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The America we must become: A response to Orlando

john a. powell, director, Haas Institute for a Fair and Inclusive Society | June 13, 2016

We have and we have not been here before.

The news that our brothers and sisters in the LGBTQ community in Orlando were singled out and targeted for a hate crime of unimaginable proportions fills us with an intense sadness and a deep heartbreak.

john powell

Professor john powell

That the attack happened on Latin night at the Pulse nightclub reminds us of the many layers of hate experienced by communities of color, and trans people in particular.

That this horrific crime came a year after the Supreme Court recognized the national right to same-sex marriage, and amidst global celebrations of Gay Pride month, adds another layer of grief.

That this hate crime happened a year after nine Black people were murdered in a church in Charleston, South Carolina—targeted simply for being alive and Black—adds yet another layer of pain in recognition of the ways that hate and violence continue to show up against communities who have been targets of violence and hatred far too long and far too often.

Hate crimes are classified as a specific and unique type of crime for a reason. Hate crimes are designed to be different, as their perpetrators consciously try to attack individuals solely because of a group they represent. A hate crime is someone attempting to say to a certain group that you don’t belong in our larger family. Hate crimes are an attempt to claim to an entire group that they are categorically and fundamentally different. In their attempt to send a message about an entire group, they try to deny the humanity of individuals.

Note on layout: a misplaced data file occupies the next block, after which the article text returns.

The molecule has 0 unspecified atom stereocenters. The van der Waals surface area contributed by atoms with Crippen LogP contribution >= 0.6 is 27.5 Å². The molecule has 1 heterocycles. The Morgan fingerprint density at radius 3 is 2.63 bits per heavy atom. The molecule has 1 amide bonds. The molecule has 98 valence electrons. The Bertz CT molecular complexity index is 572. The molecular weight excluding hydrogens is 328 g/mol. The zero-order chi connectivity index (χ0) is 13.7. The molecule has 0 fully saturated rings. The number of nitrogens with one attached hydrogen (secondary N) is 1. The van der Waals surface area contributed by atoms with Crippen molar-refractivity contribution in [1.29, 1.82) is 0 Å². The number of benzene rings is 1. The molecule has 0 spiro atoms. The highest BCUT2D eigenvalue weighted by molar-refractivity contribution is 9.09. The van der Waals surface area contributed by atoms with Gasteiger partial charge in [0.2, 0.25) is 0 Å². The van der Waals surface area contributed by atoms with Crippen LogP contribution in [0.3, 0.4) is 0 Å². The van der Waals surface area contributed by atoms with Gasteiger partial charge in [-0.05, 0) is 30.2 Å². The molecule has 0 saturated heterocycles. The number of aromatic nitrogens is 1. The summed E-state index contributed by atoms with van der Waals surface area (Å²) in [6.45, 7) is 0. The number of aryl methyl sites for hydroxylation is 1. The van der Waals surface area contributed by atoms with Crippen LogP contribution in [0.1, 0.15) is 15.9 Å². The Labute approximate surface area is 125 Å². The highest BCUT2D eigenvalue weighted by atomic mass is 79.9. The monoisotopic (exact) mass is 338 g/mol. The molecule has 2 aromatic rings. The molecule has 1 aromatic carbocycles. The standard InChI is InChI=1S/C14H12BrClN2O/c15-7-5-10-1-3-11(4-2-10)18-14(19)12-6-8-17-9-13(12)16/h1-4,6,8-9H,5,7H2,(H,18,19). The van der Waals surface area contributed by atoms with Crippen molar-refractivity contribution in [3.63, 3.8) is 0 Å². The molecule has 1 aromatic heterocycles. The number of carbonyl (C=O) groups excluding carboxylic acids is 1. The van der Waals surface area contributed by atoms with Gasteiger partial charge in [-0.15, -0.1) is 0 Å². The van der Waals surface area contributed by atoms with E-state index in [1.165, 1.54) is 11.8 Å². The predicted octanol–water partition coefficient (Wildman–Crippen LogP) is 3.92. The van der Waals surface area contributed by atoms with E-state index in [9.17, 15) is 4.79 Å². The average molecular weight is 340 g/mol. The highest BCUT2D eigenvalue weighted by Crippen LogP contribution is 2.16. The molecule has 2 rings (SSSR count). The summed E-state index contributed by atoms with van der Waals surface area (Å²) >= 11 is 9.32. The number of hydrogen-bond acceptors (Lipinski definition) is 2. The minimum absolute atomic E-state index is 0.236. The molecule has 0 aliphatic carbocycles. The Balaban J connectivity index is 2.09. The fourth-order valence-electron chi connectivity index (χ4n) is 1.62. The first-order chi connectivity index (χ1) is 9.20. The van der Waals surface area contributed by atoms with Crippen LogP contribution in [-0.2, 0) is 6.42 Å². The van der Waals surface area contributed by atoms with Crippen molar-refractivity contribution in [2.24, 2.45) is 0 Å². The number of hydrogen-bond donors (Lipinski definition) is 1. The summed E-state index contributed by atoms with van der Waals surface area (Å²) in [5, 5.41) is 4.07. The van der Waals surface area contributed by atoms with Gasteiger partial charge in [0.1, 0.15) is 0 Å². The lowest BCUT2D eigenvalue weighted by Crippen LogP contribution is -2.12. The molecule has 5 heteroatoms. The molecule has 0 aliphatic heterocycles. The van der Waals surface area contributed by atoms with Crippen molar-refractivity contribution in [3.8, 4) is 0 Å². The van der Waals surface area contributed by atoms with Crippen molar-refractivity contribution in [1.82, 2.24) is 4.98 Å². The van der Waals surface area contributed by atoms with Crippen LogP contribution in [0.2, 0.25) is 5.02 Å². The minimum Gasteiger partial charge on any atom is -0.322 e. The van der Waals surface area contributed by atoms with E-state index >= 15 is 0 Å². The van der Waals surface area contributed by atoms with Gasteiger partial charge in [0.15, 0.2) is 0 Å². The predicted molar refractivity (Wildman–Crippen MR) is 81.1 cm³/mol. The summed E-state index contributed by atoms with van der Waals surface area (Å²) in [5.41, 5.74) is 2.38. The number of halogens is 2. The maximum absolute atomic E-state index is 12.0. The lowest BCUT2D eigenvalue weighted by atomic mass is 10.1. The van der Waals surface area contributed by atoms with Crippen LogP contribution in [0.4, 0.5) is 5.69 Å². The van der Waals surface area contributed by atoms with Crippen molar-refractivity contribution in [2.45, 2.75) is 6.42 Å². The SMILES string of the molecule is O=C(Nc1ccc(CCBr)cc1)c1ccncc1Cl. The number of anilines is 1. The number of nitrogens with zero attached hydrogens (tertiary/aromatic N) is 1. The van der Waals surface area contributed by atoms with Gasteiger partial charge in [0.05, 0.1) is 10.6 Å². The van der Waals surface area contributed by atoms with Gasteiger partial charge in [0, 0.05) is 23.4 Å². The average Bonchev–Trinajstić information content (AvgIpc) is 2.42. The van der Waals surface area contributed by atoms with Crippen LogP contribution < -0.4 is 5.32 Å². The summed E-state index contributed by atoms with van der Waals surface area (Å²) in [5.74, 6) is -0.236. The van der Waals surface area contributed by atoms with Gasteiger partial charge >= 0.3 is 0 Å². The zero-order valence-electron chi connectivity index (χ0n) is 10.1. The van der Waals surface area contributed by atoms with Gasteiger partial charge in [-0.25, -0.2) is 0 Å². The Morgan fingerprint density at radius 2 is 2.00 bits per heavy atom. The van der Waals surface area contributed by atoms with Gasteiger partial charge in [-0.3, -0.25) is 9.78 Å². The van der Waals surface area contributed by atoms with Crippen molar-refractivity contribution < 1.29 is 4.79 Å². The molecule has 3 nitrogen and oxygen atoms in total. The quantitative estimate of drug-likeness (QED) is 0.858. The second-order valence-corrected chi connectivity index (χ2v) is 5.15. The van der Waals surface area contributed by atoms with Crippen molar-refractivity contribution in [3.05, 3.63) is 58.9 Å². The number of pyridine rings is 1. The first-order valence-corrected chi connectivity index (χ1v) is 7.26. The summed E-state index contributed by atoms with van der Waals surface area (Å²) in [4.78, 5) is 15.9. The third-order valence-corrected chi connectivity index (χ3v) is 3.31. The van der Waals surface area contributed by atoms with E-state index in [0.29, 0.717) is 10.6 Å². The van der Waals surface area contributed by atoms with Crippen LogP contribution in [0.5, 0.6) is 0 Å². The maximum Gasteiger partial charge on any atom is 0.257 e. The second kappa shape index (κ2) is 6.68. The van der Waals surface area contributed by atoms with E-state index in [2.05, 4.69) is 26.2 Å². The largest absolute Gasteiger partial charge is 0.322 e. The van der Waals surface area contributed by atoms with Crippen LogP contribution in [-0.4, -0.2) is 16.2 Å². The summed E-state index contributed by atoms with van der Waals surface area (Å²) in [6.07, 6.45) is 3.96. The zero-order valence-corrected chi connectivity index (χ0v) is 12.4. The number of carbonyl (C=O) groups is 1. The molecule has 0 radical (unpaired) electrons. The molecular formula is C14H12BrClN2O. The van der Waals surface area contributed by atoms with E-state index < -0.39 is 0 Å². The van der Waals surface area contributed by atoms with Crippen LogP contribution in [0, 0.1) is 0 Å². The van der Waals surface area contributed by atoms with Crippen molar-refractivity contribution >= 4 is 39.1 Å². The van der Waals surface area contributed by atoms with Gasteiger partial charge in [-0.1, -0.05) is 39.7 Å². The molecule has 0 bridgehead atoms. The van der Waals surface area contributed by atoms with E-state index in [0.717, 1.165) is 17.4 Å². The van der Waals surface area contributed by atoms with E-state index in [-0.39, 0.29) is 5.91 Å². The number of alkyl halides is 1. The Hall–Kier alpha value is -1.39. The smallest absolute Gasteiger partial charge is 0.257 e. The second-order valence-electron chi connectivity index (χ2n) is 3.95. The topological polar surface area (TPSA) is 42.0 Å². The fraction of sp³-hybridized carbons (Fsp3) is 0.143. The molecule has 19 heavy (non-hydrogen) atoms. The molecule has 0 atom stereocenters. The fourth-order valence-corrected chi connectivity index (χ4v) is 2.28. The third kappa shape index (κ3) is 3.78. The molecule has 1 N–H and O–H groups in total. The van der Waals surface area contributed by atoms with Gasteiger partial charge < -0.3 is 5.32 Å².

We have to reject every part of that with everything we stand for as a country.

This attack is a deep injury to us all. While we grieve intensely and recognize unwaveringly that this is a hate crime against the LGBTQ community, we must also recognize that this is an attack on all of us. We are connected not only by our values, but by our shared humanity, so when you attack someone else, you are attacking all of us.

We must not let a tragedy of this proportion become a game of political football. We must claim the truth of what this attack signifies and resist political attempts to distort the facts or let the victims stories, lives, and deaths become diluted in fresh rounds of political maneuvering. Because the truth is that this is not the America we are.

We must become the America we want to be. We must ask ourselves: Who do we want to be as a society? Our best aspirations should be that of a society that practices love and inclusion.

The hateful bigotry and Othering being exposed during this Presidential election cycle is the opposite of our highest aspirations as an American society. We must not tolerate Islamophobic responses from our political or community leaders.

We must not give into the fear of the Other that will be on its ugliest and most base display in the following days. We must not give into the false notion that this attack should be met with retribution and further violence. We must not give into any distortion of the reality that this was a hate crime targeted against the LGBTQ community.

This is not just rhetoric. The killings in Orlando remind us of the real life-and-death consequences of how we organize ourselves as a society, of how we govern, of what policies we enact, of who we deem worthy of protection and regard, of who and what we value.